The greatest series of earthquakes in U.S. history began when an 8.6 magnitude quake rocked the Mississippi River Valley near New Madrid, Missouri on December 16th 1811. The earthquake raised and lowered parts of the Mississippi Valley by as much as 15 feet and changed the course of the Mississippi River. At one point, the Mississippi momentarily reversed its direction, and created Reelfoot Lake in northwest Tennessee. Now that was an earthquake.
I've experienced a couple of geological earthquakes that were unnerving at the moment, but in my lifetime there have been three socio-political earthquakes whose aftershocks have reverberated for decades:
1) The JFK Assassination
2) The Supreme Court's decision to nullify a national election by installing George W. Bush as president
3) The attacks of September 11, 2001.- Advertisement -
Do I believe members of the Bush Administration were key players in the
9/11 attacks and either "made it happen" or "allowed it to happen?" I
don't know. I will probably never know. Over the last 12 years scores of
credible sources have raised enough questions about The government's
"official story" to render it unbelievable. What I do believe is
anyone capable of committing the supreme international crime, a
war of aggression, is capable of anything.
So here we all are -- 12 years after the event that was the 2nd half of the "one-two punch" that flattened the United States of America. Twelve years after a socio-political earthquake completely changed the direction of the country. And either by chance or design, the Bush/Cheney regime was immediately at the ready to implement the course change.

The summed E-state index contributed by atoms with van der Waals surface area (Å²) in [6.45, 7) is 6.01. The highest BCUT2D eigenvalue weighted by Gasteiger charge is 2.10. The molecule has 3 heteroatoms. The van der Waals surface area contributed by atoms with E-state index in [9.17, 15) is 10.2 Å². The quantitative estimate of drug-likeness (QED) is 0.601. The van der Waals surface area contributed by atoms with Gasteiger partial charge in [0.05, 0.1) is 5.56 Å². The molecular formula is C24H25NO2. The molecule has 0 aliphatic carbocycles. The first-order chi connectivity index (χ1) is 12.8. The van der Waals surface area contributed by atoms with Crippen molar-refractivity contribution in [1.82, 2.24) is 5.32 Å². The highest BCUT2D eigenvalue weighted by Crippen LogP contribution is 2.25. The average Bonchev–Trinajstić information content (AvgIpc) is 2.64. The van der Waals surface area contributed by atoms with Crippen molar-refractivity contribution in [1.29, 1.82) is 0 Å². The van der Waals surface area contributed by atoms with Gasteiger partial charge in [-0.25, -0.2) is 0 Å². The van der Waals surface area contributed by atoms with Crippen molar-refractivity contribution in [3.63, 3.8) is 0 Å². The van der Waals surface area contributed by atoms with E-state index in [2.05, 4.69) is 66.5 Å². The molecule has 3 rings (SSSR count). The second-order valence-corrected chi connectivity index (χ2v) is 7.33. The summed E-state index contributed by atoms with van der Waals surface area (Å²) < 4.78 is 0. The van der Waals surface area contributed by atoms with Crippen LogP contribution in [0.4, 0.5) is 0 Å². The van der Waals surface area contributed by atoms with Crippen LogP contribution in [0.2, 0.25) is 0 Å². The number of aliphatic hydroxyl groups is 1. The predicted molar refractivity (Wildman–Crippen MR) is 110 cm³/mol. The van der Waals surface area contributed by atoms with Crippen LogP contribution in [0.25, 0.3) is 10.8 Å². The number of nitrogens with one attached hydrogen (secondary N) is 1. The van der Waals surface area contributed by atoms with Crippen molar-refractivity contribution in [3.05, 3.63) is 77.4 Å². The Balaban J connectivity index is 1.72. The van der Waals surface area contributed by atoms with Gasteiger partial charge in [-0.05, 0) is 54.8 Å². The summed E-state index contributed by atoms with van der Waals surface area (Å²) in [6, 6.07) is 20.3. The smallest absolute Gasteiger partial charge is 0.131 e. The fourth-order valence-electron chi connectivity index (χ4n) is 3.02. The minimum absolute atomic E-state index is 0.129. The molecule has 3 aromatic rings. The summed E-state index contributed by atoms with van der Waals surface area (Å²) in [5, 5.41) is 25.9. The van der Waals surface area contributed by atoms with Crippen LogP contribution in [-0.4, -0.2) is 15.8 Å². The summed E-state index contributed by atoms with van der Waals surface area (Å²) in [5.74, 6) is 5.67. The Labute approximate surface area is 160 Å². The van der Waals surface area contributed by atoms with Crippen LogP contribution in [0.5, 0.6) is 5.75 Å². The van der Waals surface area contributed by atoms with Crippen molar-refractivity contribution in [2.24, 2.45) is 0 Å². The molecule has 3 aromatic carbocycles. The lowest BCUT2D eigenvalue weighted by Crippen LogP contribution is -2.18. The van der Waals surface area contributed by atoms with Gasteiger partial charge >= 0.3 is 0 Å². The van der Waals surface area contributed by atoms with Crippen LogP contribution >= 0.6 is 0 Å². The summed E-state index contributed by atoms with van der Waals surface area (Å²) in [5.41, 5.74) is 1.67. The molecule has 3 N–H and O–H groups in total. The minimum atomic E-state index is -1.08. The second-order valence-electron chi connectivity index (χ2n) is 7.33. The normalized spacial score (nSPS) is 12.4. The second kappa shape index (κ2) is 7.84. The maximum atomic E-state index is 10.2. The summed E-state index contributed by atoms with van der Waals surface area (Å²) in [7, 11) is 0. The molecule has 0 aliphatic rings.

In November 2007 I wrote the following about the first of the socio-political earthquakes to hit The New American Century.
George Bush Must Be President!
Election Night -- November 7, 2000 -- John Ellis of Fox News calls the state of Florida for George Bush after getting off the phone with Jeb Bush saying, "Jebbie says we got it!"
John Ellis is the first cousin of Jeb Bush and George Bush.
Within the next four minutes, NBC, CBS, CNN, and ABC all followed suit. Later the networks retracted their prediction of a Gore victory and placed Florida back into the "undecided" column.
And then at approximately 2:30 am, with some 85% of the votes counted in Florida and Bush leading Gore by more than 100,000 votes, the networks declared that Bush had carried Florida, and had been elected President. However, most of the remaining votes to be counted in Florida were located in three heavily Democratic counties and as their votes were reported, Gore began to gain on Bush. By 4:30 am, Gore had narrowed Bush's margin to less than 2,000 votes, and the networks retracted their predictions that Bush had won Florida and the Presidency. Gore, who had privately conceded the election to Bush now withdrew his concession and announced that he would wait for a recount.
According to the Justice Scalia: "The counting of votes ... threatens irreparable harm to Governor Bush, and to the country, by casting a cloud upon what he claims to be the legitimacy of his election."
Reactions to the Court's ruling were immediate and damning:
Yale law professor Akhil Reed Amar noted the five conservative Justices "failed to cite a single case that, on its facts, comes close to supporting its analysis and result."